The History of Candlewicking
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Candlewicking is an embroidery technique where patterns of knots and backstitches are applied to a white- or cream-coloured calico or canvas, using white thread. The name originates from the American West, where women actually used thread intended for candle wicks to do their sewing.
Candlewicking dates back to pioneer days. Because Americans travelling across the prairies in covered wagons had little room for anything except the barest necessities, fine fabric and thread were often left behind. Additionally, once settlers arrived to new territories, resources were often scarce or hard to obtain. Thus, settlers embroidered hats, quilts, bedspreads, pillowcases, and any number of other items using thread meant for making candle wicks, and calico or canvas for fabric.
- Candlewicking dates back to pioneer days.
- Thus, settlers embroidered hats, quilts, bedspreads, pillowcases, and any number of other items using thread meant for making candle wicks, and calico or canvas for fabric.
Types of Stitches Used
Traditionally, candlewicking employs two stitches: a raised knotted stitch called the colonial knot, and a simple backstitch. The stitches are placed in simple patterns, with lots of blank space incorporated into the design.
Adjustments were often made to traditional patterns save thread. For instance, the French knot, a popular embroidery technique, was changed to the colonial knot, where the sewer wraps the thread only once, in a figure-eight, around the needle. Additionally, the patterns were created so that the knots were placed close together. This eliminated the need to tie the thread off and start again at a new point and helped to save thread.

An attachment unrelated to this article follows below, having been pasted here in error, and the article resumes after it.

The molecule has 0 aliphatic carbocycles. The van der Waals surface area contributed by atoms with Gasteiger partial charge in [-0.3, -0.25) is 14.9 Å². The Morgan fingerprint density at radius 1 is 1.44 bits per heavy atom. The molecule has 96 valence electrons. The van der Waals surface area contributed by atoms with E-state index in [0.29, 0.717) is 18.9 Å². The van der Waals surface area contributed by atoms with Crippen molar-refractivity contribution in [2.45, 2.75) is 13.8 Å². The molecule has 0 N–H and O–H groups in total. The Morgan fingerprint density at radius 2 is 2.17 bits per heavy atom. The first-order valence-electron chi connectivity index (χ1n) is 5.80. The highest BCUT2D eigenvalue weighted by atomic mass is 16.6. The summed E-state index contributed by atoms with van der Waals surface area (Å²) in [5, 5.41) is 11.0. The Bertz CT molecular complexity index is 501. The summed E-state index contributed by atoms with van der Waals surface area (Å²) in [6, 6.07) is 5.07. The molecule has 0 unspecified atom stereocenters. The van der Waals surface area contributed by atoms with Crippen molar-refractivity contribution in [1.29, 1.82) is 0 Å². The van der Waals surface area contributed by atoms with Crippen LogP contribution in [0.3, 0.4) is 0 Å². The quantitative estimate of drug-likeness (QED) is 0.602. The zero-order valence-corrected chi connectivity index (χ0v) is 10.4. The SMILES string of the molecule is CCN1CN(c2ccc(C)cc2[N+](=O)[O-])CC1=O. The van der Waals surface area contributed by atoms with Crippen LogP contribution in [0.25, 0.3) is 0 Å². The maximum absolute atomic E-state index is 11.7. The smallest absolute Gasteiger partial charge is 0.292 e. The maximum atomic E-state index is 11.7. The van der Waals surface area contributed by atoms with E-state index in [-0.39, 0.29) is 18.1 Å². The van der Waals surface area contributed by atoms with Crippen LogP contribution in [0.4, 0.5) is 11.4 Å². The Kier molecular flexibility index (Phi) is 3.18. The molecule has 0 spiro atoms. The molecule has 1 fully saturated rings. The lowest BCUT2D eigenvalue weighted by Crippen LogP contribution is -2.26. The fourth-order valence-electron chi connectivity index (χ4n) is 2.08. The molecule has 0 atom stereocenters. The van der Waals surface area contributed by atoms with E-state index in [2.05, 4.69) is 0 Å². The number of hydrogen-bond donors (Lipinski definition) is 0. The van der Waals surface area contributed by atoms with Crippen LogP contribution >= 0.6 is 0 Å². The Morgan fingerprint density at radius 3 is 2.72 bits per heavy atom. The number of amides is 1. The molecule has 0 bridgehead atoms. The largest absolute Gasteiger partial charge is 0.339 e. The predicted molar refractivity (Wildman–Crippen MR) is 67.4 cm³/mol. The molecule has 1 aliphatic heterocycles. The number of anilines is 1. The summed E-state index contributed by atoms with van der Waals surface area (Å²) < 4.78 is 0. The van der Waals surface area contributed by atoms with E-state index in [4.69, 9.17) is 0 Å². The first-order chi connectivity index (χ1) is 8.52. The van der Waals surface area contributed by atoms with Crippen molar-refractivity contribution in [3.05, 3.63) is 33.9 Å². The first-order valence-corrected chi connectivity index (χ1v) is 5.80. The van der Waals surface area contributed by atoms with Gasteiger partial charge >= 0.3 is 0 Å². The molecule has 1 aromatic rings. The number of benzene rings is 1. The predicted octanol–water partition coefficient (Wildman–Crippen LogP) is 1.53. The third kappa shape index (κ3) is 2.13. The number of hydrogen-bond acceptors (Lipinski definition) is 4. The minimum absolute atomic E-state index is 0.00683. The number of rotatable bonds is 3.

- Adjustments were often made to traditional patterns save thread.
- Additionally, the patterns were created so that the knots were placed close together.
Carrying On the Tradition
Americans brought candlewicking with them where they went. For instance, Americans who moved to Australia during the gold rushes of the mid- to late-1800s showed this technique to those already living there.
Candlewicking remains a popular technique amongst embroidery enthusiasts. However, now craft stores sell special candlewicking thread that mimics the candlewicks of old. In some instances, modern dyed fabric has replaced the white or cream muslin that was traditionally used.
Erin Vaughan has been a professional writer since 2010 and has published pieces on various websites. She currently works as a publisher’s assistant for a small publisher and moonlights as a technical writer. She also writes fiction, poetry and creative essays.